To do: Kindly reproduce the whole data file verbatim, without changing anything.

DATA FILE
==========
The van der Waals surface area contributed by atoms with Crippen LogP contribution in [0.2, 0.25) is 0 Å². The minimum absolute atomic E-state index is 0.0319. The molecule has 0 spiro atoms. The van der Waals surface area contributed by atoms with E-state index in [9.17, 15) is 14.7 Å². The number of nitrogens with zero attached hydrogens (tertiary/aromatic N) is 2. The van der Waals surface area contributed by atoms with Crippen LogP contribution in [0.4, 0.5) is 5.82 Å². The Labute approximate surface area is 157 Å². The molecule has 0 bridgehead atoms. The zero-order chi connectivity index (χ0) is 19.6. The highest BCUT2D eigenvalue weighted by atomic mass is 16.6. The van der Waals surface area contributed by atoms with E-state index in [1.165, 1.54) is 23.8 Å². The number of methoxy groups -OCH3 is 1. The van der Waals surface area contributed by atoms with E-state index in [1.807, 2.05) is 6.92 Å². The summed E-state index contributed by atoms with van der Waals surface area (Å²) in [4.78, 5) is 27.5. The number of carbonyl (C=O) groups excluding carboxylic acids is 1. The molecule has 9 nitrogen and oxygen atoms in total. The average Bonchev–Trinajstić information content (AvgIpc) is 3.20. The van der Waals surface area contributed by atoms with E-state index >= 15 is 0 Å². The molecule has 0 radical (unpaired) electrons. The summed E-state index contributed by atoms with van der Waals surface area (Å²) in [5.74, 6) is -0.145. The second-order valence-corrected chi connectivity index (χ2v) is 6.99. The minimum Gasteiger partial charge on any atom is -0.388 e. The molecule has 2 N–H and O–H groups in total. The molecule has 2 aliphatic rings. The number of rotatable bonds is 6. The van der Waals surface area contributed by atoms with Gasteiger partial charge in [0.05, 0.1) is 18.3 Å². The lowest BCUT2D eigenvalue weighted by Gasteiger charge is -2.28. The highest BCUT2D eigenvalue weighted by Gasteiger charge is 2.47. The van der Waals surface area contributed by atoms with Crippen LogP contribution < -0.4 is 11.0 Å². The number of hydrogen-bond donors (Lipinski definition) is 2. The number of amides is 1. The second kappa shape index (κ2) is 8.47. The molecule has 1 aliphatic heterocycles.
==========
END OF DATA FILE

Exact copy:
The van der Waals surface area contributed by atoms with Crippen LogP contribution in [0.2, 0.25) is 0 Å². The minimum absolute atomic E-state index is 0.0319. The molecule has 0 spiro atoms. The van der Waals surface area contributed by atoms with E-state index in [9.17, 15) is 14.7 Å². The number of nitrogens with zero attached hydrogens (tertiary/aromatic N) is 2. The van der Waals surface area contributed by atoms with Crippen LogP contribution in [0.4, 0.5) is 5.82 Å². The Labute approximate surface area is 157 Å². The molecule has 0 bridgehead atoms. The zero-order chi connectivity index (χ0) is 19.6. The highest BCUT2D eigenvalue weighted by atomic mass is 16.6. The van der Waals surface area contributed by atoms with E-state index in [1.165, 1.54) is 23.8 Å². The number of methoxy groups -OCH3 is 1. The van der Waals surface area contributed by atoms with E-state index in [1.807, 2.05) is 6.92 Å². The summed E-state index contributed by atoms with van der Waals surface area (Å²) in [4.78, 5) is 27.5. The number of carbonyl (C=O) groups excluding carboxylic acids is 1. The molecule has 9 nitrogen and oxygen atoms in total. The average Bonchev–Trinajstić information content (AvgIpc) is 3.20. The van der Waals surface area contributed by atoms with E-state index >= 15 is 0 Å². The molecule has 0 radical (unpaired) electrons. The summed E-state index contributed by atoms with van der Waals surface area (Å²) in [5.74, 6) is -0.145. The second-order valence-corrected chi connectivity index (χ2v) is 6.99. The minimum Gasteiger partial charge on any atom is -0.388 e. The molecule has 2 N–H and O–H groups in total. The molecule has 2 aliphatic rings. The number of rotatable bonds is 6. The van der Waals surface area contributed by atoms with Gasteiger partial charge in [0.05, 0.1) is 18.3 Å². The lowest BCUT2D eigenvalue weighted by Gasteiger charge is -2.28. The highest BCUT2D eigenvalue weighted by Gasteiger charge is 2.47. The van der Waals surface area contributed by atoms with Crippen LogP contribution < -0.4 is 11.0 Å². The number of hydrogen-bond donors (Lipinski definition) is 2. The number of amides is 1. The second kappa shape index (κ2) is 8.47. The molecule has 1 aliphatic heterocycles.